Elizabeth Harris with the New York Times wrote that Superior Court Judge Thomas Moukawsher’s 2016 CCJEF v. Rell decision could “fundamentally reshape public education in Connecticut.” Bridgeport Mayor Joseph Ganim called the ruling “a game changer.” Senate Majority Leader Bob Duff of Norwalk said the decision might be the “clarion moment for education reform.”
A year later and none of that has panned out.
After an almost 13-year legal battle, the Connecticut State Supreme Court rejected the lower court’s ruling that state’s education funding system is “irrational” and “unconstitutional.”
To add insult to injury, the court ruled that while that the CCJEF plaintiffs, a coalition of poorer towns and other stakeholder groups, “convincingly demonstrated” that there are major gaps in educational achievement between the poorest students and their affluent peers, those disparities are not proof that “Connecticut violated the equal protection clause.”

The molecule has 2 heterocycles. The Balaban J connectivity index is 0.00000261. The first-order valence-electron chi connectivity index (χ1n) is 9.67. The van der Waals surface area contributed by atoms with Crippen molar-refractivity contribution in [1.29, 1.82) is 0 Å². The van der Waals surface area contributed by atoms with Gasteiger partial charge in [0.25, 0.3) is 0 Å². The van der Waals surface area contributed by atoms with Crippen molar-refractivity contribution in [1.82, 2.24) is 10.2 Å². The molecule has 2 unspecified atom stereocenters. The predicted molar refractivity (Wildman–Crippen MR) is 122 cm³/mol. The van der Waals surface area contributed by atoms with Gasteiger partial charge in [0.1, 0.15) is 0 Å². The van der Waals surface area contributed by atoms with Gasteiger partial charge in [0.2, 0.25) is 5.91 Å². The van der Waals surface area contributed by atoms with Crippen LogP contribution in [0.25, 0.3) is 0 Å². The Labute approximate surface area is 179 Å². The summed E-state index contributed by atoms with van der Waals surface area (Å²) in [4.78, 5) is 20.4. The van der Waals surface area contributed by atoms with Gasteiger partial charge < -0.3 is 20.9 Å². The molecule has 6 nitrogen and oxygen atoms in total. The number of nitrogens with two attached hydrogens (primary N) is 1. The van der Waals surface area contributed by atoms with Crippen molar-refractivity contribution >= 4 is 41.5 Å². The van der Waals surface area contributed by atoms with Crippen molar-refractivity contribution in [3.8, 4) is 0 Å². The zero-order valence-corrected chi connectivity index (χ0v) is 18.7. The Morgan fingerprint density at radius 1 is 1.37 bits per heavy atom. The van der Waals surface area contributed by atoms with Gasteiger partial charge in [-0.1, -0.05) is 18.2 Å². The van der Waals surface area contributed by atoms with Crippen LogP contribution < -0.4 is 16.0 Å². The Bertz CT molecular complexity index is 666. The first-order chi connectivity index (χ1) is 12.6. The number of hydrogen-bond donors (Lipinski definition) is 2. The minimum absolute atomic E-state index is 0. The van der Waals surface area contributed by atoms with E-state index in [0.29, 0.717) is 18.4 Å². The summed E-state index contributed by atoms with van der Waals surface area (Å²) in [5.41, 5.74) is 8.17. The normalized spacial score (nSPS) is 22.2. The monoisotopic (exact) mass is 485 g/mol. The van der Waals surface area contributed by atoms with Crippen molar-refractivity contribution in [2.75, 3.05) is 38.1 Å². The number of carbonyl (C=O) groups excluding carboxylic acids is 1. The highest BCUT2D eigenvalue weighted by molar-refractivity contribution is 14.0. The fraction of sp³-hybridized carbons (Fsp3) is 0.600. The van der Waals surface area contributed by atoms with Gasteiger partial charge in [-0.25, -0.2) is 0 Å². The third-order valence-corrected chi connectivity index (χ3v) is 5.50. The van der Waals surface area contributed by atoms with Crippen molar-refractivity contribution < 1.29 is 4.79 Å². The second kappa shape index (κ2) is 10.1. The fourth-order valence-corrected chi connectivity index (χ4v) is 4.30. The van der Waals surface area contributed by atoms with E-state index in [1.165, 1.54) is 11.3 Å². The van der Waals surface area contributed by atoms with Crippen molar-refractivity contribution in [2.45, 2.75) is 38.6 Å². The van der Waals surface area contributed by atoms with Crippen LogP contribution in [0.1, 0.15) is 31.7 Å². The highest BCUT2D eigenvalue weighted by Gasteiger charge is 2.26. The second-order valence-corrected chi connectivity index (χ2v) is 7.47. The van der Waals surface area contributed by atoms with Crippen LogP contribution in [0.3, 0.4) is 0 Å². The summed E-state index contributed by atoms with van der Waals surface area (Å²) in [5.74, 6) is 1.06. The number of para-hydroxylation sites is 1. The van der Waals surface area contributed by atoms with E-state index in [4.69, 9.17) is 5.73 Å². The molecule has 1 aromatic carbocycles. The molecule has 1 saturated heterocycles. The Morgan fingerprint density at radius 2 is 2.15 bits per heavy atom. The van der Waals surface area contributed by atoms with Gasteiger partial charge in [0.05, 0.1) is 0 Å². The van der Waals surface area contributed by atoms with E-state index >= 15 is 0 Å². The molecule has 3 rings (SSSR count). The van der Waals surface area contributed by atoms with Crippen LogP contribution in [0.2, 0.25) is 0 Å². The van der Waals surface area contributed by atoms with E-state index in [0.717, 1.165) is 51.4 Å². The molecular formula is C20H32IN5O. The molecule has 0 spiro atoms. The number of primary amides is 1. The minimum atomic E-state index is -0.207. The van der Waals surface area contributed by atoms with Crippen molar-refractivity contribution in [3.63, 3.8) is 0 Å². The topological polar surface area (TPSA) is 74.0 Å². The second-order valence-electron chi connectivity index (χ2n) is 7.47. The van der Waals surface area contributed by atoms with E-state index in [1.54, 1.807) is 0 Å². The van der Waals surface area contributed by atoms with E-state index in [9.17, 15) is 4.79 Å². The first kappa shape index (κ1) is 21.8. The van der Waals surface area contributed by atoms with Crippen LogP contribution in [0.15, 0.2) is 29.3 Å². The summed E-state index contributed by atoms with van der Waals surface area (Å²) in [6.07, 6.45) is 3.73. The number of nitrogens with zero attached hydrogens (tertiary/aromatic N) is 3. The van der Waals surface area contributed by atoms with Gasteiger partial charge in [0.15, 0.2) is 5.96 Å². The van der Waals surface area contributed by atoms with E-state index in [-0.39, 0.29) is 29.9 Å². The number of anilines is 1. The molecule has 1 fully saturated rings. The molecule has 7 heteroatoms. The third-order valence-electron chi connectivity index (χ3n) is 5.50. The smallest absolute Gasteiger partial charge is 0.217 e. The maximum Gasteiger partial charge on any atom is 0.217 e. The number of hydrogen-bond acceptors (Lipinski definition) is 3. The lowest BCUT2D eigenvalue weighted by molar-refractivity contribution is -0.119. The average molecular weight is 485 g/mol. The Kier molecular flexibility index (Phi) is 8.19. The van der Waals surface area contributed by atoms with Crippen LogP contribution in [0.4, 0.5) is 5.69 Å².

The majority opinion goes on, insisting that “it is not the function of the courts …to eliminate all of the societal deficiencies that continue to frustrate the state’s educational efforts.”
Translation: We absolutely know there is something seriously wrong with the way we dole out education funding, but sorry kids, fixing it is someone else’s job!
If you’d like to read the full State Supreme Court’s majority opinion, here’s a link to the transcript
That “someone else” is our legislature. In other words, Connecticut kids are at the mercy of state lawmakers. The same state lawmakers who spent the last year either bickering or promising more education funding, only to then make last-minute cuts.
Meanwhile, in Bridgeport, school board members are looking at potentially $15 million in cuts to existing programs. And, that’s just one city. Hartford’s consolidating schools and places like Hamden just announced layoffs.
The CCJEF ruling was supposed to upend business as usual, but it came to nothing.
I think the take away here isn’t that it’s hopeless, but that the courts have failed the children of Connecticut.